Reducing flaring of natural gas
The UAE is also committed to reducing emissions from flaring, which involves burning off waste gas or oil during petroleum testing or production. Abu Dhabi National Oil Company (ADNOC) has zero-flaring as a strategic objective. From 1995 to 2010, ADNOC reduced gas flaring by up to 78 percent.
Due to this significant scientific discovery of the ozone depletion, many countries have called for organising an agreement for the protection of the ozone layer in 1985 in Vienna.
Vienna Convention for the Protection of the Ozone Layer aims to:
- phase-out ozone depleting substances
- transfer environmentally sound technology
- promote awareness at all the social levels in regards to the importance of maintaining the ozone layer.
The UAE has always been an active party in the efforts exerted by the international community to phase out the ozone depleting substances. The UAE acceded to the Vienna Convention for the Protection of the Ozone Layer and the Montreal Protocol on Substances That Deplete the Ozone Layer in 1989. In addition, it adopted the four amendments of the Montreal Protocol. It has been since then exerting enormous efforts to meet its obligations under the convention and the protocol.
Increasing energy efficiency
The UAE has launched several innovative programs to increase energy efficiency. In 2014, Dubai launched the Smart City strategy, focusing on 1,000 government services and development in 6 main areas including transportation, infrastructure, communications, financial services, urban planning and electricity.
The strategy lays out steps toward optimising energy, smarter transport and recreational areas. Demand-side management of electricity will play a role, as will increased public transportation.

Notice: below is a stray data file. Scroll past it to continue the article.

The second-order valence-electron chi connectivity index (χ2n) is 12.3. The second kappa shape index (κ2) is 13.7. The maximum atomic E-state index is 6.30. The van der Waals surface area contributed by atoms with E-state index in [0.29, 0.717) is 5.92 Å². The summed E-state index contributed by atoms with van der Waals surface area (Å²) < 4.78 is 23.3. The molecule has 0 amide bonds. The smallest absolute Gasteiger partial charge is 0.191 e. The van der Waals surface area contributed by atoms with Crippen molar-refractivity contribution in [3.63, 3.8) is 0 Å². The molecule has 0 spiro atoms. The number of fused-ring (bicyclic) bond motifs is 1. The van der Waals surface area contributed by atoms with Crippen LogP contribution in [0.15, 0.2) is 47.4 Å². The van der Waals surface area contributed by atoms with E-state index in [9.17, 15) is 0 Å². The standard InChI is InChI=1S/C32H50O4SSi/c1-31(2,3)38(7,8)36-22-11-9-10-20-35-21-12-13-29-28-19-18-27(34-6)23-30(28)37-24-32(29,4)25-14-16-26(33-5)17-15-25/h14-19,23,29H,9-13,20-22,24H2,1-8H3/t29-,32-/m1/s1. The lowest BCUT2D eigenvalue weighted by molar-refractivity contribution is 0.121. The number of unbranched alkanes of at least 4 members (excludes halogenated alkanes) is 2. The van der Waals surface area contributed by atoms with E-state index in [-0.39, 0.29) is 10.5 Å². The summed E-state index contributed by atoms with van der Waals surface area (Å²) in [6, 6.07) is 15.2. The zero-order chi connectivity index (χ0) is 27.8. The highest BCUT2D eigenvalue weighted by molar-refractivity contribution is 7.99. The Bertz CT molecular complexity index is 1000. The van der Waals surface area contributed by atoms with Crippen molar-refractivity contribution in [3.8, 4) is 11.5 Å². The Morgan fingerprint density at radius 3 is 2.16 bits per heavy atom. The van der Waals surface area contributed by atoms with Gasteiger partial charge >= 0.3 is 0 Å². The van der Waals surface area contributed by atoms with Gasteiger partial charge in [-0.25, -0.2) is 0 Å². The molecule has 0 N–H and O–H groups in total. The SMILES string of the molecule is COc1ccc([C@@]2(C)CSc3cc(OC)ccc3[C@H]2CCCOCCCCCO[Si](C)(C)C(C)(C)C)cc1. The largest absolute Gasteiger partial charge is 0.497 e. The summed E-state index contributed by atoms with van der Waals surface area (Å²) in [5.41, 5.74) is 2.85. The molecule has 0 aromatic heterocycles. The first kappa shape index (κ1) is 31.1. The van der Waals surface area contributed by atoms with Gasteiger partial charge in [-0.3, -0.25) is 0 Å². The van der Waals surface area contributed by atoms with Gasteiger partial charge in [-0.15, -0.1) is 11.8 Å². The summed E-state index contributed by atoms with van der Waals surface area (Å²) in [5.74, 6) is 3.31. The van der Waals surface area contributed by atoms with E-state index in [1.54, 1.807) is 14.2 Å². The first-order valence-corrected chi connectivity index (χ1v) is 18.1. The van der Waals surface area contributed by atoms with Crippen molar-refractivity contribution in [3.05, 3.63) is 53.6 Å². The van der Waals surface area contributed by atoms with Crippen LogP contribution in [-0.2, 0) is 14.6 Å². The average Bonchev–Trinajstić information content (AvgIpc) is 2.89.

In 2010, the UAE Cabinet approved the Green Building and Sustainable Building standards to be applied across the country. Application of these standards started at government buildings early 2011. The project is expected to save AED 10 billion by 2030 and reduce around 30 per cent of carbon emissions.
In 2011, Dubai Government issued a set of 'Green Building Regulations' for private sector construction in order to reduce energy and resource consumption as well as improve public health and general welfare. The code is mandatory for all new buildings.
Launching the Masdar initiative
The UAE's largest emirate, Abu Dhabi, has committed more than USD 15 billion to renewable energy programmes through the Masdar Initiative. Masdar underscores twin commitments to the global environment and diversification of the UAE's economy.
Masdar focuses on the development and commercialisation of technologies in renewable energy, energy efficiency, carbon management and monetisation, water usage and desalination.